Geoffrey Adams’ murder trial delayed over COVID-19 concerns

The cold case murder trial of South Australian man Geoffrey Adams has hit a delay after two jurors were sidelined, including one awaiting the result of a COVID-19 test.

The daughter of one juror reported symptoms over the weekend and submitted for testing at the suggestion of a doctor, the Supreme Court court heard.

Adams, 71, is accused of murdering his wife, Colleen, in 1973 at their family home at Maitland, on the Yorke Peninsula, west of Adelaide.

He has pleaded guilty to manslaughter – admitting hitting her twice to the head with a metal object, leaving her with fatal injuries – but denies he intended to kill her.

Justice David Peek, prosecutors and defence lawyers arrived for week two of the high-profile trial on Monday morning, but only nine jurors were led into the court.

“What’s occurred is that … one of your fellow jurors has a daughter who has had some symptoms, which do not sound to me like COVID symptoms, but she has seen her doctor,” Justice Peek told the group.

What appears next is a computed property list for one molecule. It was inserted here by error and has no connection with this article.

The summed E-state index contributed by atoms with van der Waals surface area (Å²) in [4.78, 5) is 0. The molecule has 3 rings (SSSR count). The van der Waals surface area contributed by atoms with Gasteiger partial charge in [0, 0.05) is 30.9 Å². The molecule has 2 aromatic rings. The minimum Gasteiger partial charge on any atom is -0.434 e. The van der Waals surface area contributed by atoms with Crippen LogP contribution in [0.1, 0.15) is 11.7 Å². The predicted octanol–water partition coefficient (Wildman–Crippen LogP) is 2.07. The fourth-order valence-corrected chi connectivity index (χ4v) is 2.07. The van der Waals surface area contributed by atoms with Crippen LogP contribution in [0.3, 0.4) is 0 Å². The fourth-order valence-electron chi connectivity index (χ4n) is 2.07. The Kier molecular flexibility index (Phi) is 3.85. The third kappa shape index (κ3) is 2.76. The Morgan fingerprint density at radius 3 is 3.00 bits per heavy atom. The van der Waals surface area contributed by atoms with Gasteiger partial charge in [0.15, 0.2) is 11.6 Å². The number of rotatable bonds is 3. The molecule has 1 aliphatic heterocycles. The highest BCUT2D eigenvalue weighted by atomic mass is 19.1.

“Her doctor suggested that she have a COVID test, which she has had.

“I certainly don’t intend to overrule a doctor in the matter.”

Geoffrey Adams is charged with the murder of his wife Colleen Adams in 1973. Picture: Nine News
media_cameraGeoffrey Adams is charged with the murder of his wife Colleen Adams in 1973. Picture: Nine News

He said sheriff’s officers would try to contact the doctor to expedite the test results.

A second juror reported feeling aches in the past couple of days, but Justice Peek said there was “no particular cause to suspect that it might be COVID”.

“But, quite rightly, the juror has drawn that to our attention,” he said.

“Given we can’t go ahead today, if that juror could see his doctor just to get a bit of confirmation that it’s not a COVID situation, we’ll take it from there.”

Another juror was last week dismissed after he was caught having lunch with a member of the same team as the prosecutors running the trial.

But Justice Peek said neither of the two prosecutors leading the case were present at the lunch, and it was decided the trial would continue with only 11 jurors.

After intensive interviews in September 2018, Adams led detectives to where he had buried his wife in the backyard of the family home.

He had previously told police Mrs Adams had postnatal depression and said “goodbye, you little bastards” to their two young daughters before she walked out on the family.

His trial is set to resume on Tuesday, but the delay will be extended if the COVID test result is not returned.

Originally published as Murder trial delayed over COVID concerns